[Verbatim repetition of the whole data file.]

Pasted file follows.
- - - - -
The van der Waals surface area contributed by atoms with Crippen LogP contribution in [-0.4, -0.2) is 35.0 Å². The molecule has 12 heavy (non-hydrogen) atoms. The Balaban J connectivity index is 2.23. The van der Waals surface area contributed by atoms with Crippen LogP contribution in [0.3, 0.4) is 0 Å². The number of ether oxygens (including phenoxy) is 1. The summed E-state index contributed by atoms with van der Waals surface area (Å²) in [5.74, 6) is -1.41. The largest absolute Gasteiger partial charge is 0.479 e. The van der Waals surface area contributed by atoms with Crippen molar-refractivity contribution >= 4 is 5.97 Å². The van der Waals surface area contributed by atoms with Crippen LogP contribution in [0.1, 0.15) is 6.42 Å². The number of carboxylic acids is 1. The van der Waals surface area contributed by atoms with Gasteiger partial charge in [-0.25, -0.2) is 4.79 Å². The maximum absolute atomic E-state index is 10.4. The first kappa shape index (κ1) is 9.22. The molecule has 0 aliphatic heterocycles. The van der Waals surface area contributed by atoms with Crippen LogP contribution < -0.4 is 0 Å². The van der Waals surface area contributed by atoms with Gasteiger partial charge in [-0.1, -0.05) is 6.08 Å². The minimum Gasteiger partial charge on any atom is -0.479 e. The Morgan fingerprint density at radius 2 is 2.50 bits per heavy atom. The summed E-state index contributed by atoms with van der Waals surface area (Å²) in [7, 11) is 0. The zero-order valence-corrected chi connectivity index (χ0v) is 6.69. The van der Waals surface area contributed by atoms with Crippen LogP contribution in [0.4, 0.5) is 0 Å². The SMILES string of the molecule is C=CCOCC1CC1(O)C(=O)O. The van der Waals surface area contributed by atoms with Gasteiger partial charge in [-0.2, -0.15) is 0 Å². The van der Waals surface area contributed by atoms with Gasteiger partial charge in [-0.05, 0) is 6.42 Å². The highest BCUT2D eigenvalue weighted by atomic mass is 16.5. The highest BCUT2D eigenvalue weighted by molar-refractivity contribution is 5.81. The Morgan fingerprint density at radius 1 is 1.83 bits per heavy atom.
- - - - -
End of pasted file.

The van der Waals surface area contributed by atoms with Crippen LogP contribution in [-0.4, -0.2) is 35.0 Å². The molecule has 12 heavy (non-hydrogen) atoms. The Balaban J connectivity index is 2.23. The van der Waals surface area contributed by atoms with Crippen LogP contribution in [0.3, 0.4) is 0 Å². The number of ether oxygens (including phenoxy) is 1. The summed E-state index contributed by atoms with van der Waals surface area (Å²) in [5.74, 6) is -1.41. The largest absolute Gasteiger partial charge is 0.479 e. The van der Waals surface area contributed by atoms with Crippen molar-refractivity contribution >= 4 is 5.97 Å². The van der Waals surface area contributed by atoms with Crippen LogP contribution in [0.1, 0.15) is 6.42 Å². The number of carboxylic acids is 1. The van der Waals surface area contributed by atoms with Gasteiger partial charge in [-0.25, -0.2) is 4.79 Å². The maximum absolute atomic E-state index is 10.4. The first kappa shape index (κ1) is 9.22. The molecule has 0 aliphatic heterocycles. The van der Waals surface area contributed by atoms with Crippen LogP contribution < -0.4 is 0 Å². The van der Waals surface area contributed by atoms with Gasteiger partial charge in [-0.1, -0.05) is 6.08 Å². The minimum Gasteiger partial charge on any atom is -0.479 e. The Morgan fingerprint density at radius 2 is 2.50 bits per heavy atom. The summed E-state index contributed by atoms with van der Waals surface area (Å²) in [7, 11) is 0. The zero-order valence-corrected chi connectivity index (χ0v) is 6.69. The van der Waals surface area contributed by atoms with Crippen LogP contribution in [0.4, 0.5) is 0 Å². The SMILES string of the molecule is C=CCOCC1CC1(O)C(=O)O. The van der Waals surface area contributed by atoms with Gasteiger partial charge in [-0.2, -0.15) is 0 Å². The van der Waals surface area contributed by atoms with Gasteiger partial charge in [-0.05, 0) is 6.42 Å². The highest BCUT2D eigenvalue weighted by atomic mass is 16.5. The highest BCUT2D eigenvalue weighted by molar-refractivity contribution is 5.81. The Morgan fingerprint density at radius 1 is 1.83 bits per heavy atom.